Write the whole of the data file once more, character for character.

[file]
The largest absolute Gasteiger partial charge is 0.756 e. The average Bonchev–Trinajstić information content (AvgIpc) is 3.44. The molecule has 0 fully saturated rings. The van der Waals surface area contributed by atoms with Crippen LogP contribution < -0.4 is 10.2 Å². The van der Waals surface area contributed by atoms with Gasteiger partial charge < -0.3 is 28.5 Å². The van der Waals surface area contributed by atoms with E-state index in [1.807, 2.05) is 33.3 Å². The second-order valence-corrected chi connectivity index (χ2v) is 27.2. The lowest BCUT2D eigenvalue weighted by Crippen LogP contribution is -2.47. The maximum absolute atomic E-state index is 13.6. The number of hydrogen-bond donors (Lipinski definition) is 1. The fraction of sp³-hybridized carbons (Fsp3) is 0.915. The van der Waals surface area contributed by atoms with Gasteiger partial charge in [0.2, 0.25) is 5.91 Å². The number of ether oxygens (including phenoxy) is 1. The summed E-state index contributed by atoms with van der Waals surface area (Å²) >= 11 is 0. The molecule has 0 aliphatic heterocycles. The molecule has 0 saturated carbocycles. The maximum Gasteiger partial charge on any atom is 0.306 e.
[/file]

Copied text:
The largest absolute Gasteiger partial charge is 0.756 e. The average Bonchev–Trinajstić information content (AvgIpc) is 3.44. The molecule has 0 fully saturated rings. The van der Waals surface area contributed by atoms with Crippen LogP contribution < -0.4 is 10.2 Å². The van der Waals surface area contributed by atoms with Gasteiger partial charge < -0.3 is 28.5 Å². The van der Waals surface area contributed by atoms with E-state index in [1.807, 2.05) is 33.3 Å². The second-order valence-corrected chi connectivity index (χ2v) is 27.2. The lowest BCUT2D eigenvalue weighted by Crippen LogP contribution is -2.47. The maximum absolute atomic E-state index is 13.6. The number of hydrogen-bond donors (Lipinski definition) is 1. The fraction of sp³-hybridized carbons (Fsp3) is 0.915. The van der Waals surface area contributed by atoms with Gasteiger partial charge in [0.2, 0.25) is 5.91 Å². The number of ether oxygens (including phenoxy) is 1. The summed E-state index contributed by atoms with van der Waals surface area (Å²) >= 11 is 0. The molecule has 0 aliphatic heterocycles. The molecule has 0 saturated carbocycles. The maximum Gasteiger partial charge on any atom is 0.306 e.